PAOLA — The new owners of the former Ursuline Sisters grounds in Paola have plans to turn the campus into a drug rehab facility.

Paola City Council members learned the details of the plans during a work session Tuesday, Aug. 3, attended by Robert Olivarez, vice president of operations for Flashpoint Recovery, which soon will be rebranded as Arista.

Olivarez, who lives in Texas, said he is currently in Paola at the former Ursuline Motherhouse for three days every other week while renovations take place and crews work to get the facility ready for operation.

Olivarez told the council members he was there representing the larger ownership group GMF Capital, which purchased the entire 36-acre Ursuline campus earlier this year. Olivarez said the primary owner of the group has residences in Miami and New York City, while other board members are spread among other states, such as Ohio, Pennsylvania and Indiana.

Olivarez said the Ursuline campus was attractive to investors because the Motherhouse already had 40 rooms available, and their research showed there is a need in the area for people dealing with substance abuse disorders.

“Every eight minutes somebody overdoses and dies,” he said. “There’s plenty of people who need help.”

After communicating with officials at Miami County Medical Center, Olivarez said he learned that some people are sent from the hospital to treatment facilities in St. Louis and other cities farther away.

“We got lucky finding the Ursuline Academy,” Olivarez said. “It’s a beautiful place. I’m at peace there; I really feel it is a place of healing. I think this facility is tailor-made for the work we plan to do.”

The initial plan was to open Sept. 5, but Olivarez said those plans have been delayed, and now the plan is for a soft opening in November, followed by a grand opening around the first of the year.

The owners quickly discovered what happens when a building of that size is left vacant for over a decade.

“We fired up the air conditioners and turned on the boilers, and stuff started breaking right away, which is to be expected,” Olivarez said.

Crews recently have been working on painting and flooring, and the nurse’s station on the third floor is being modernized, Olivarez said.

The plan is to have a full nursing staff, Olivarez said, including a 24-hour nurse practitioner. He added that the facility likely will have at least 40 staff members to start with, but there could be close to 130 at maximum operation.

“That’s a lot of jobs,” he said.

Olivarez added that a group known as Integrated Psychiatric Consultants (IPC) will be onsite 8-10 hours each week offering psychological and psychiatric services, and in 2022 the facility may also start offering behavioral and mental health services.

Olivarez said there will be two beds per room, so a maximum occupancy of about 80. But, he doesn’t expect to be close to those numbers at the beginning, especially with a smaller staff. He wants to maintain a client to clinician ratio of 8-1, and several of the beds will be reserved for traveling staff members, clients who require handicap accessibility, veterans, and other specialty groups, he said.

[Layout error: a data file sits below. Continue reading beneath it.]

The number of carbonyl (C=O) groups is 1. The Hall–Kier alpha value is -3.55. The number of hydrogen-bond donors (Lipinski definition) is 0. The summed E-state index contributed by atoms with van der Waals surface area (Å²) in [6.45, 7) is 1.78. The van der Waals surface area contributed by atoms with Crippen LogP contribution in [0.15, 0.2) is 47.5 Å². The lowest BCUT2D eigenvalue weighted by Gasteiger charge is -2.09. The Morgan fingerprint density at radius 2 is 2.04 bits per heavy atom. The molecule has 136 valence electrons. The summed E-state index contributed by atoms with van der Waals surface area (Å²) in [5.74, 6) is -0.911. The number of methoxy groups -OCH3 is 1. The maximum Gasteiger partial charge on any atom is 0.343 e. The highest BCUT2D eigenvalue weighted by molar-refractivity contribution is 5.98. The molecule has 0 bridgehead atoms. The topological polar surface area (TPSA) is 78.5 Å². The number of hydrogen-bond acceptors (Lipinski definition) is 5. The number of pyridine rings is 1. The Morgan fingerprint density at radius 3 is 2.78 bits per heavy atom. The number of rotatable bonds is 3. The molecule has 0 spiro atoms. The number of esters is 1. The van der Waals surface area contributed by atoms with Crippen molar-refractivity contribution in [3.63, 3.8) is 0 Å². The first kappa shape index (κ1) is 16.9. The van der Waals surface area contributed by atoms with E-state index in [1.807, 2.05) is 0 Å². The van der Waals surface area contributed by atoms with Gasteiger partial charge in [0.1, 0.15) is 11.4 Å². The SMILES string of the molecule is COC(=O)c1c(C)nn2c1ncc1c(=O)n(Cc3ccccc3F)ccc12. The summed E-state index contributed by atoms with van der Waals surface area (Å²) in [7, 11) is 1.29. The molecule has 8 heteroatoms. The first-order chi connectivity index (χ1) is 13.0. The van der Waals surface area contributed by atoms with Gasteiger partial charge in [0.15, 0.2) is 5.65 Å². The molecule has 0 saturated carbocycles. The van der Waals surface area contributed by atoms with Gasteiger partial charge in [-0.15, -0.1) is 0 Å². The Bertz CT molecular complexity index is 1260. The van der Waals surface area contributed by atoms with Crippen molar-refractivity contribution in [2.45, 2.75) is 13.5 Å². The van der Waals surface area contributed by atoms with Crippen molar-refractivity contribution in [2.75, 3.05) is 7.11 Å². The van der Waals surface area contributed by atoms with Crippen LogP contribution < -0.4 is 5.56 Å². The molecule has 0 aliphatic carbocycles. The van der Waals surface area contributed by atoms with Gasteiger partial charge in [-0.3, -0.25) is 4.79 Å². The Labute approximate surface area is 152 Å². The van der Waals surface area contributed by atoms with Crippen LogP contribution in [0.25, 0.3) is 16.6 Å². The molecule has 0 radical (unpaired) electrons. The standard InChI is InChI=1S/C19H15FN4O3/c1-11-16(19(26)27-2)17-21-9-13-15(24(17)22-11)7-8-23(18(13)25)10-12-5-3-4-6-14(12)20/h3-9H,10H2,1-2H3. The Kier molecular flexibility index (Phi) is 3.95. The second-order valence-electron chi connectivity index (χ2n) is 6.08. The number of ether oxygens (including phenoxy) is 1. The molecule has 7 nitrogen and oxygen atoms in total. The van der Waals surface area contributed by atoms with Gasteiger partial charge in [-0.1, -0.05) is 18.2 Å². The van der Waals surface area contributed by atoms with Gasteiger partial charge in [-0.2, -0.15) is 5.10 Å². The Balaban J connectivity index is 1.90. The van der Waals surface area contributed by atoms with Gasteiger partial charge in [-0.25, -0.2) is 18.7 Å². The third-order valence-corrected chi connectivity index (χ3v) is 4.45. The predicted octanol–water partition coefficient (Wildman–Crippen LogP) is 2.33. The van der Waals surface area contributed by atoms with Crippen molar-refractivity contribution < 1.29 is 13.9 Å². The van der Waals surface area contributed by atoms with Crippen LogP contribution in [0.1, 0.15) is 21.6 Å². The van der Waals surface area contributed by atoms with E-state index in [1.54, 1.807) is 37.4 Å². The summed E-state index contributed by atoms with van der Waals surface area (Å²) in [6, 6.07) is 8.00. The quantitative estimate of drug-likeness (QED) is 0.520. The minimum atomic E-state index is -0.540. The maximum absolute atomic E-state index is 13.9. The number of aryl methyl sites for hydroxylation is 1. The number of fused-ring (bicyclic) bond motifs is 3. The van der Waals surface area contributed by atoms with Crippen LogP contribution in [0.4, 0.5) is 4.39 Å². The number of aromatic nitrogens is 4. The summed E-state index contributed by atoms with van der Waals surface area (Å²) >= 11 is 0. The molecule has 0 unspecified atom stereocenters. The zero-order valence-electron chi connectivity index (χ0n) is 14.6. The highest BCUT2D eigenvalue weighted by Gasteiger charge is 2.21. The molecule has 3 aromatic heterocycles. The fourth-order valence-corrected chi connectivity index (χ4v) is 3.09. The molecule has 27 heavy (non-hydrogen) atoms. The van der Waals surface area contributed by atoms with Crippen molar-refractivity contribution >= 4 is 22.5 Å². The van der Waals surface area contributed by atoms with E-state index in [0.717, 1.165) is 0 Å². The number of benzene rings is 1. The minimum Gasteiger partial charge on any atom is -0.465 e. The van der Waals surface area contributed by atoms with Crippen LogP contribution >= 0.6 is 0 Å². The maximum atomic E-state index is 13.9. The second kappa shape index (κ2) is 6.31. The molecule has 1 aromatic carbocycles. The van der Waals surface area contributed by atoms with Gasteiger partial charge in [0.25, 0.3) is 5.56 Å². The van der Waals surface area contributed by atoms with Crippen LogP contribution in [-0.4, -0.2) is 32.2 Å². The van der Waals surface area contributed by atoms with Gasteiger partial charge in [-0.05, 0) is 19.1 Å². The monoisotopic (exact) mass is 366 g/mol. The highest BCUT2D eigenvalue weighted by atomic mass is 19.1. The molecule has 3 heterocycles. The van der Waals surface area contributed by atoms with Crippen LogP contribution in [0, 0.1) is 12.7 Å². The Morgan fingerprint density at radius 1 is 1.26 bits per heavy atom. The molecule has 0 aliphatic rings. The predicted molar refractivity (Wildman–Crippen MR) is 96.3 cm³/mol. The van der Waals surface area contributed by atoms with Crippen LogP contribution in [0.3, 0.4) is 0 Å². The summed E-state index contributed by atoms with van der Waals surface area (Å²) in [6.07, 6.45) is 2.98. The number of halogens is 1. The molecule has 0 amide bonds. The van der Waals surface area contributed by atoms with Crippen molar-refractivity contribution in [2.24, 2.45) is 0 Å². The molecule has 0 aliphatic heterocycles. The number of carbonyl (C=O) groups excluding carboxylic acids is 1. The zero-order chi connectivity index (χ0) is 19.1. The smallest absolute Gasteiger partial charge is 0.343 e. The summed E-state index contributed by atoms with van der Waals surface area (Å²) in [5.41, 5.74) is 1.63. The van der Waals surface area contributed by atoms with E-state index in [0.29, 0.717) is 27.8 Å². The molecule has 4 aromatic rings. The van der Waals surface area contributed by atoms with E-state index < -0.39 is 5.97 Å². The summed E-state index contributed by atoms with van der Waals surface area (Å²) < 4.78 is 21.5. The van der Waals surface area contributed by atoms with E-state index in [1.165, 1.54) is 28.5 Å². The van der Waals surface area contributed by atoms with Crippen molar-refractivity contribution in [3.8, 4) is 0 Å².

Right now, the plans are only to utilize the Motherhouse for housing. Olivarez said the neighboring Monica Hall needs substantial repairs done to the roof and other repairs before it is considered for expansion. Crews are focused right now, though, on renovating the Motherhouse.

“We’re trying to bring it back to some usefulness,” Olivarez said. “I think it deserves it. I think Paola deserves it.”

When the sale was finalized earlier this year, the new owners took control of the Ursuline grounds and everything on it, but Olivarez said they are working diligently with the diocese and a religious official to make sure all of the religious artifacts find proper new homes.

Olivarez said St. James Academy in Lenexa will be getting most of the religious statues on the Ursuline property, and a new church being built by St. Paul Catholic Church in Olathe next summer will get the altar, stained glass windows and other religious artifacts from the Ursuline chapel.

Olivarez said he knows a lot of community money was given to Ursuline over the years, which is why he feels he owes it to the community to preserve the artifacts.

“I truly believe the site belongs to the community, and we’re going to try to be good stewards of it,” Olivarez said.

He also said the cemetery will remain property of the sisters, and it will not be disturbed. Some type of barrier likely will be put around the cemetery to separate it from the rest of the property, he said.

“We’ll make sure it’s honored and revered.”

Fencing and other barriers also are in the plans to make sure the drug rehab facility is appropriately shielded from the community.

“We’ll have to put some safeguards in place to protect our clients and the community,” Olivarez said. “The more barriers, the better it is for everybody.”

Olivarez acknowledged that the barriers may be difficult for some residents to get used to, especially if they used the grounds as a public walking area in the past.

“I see kids on their bikes and people walking their dogs,” he said. “I know it’s going to be a big change.”

Olivarez pointed out, though, that the plan is to still maintain some green space on the property.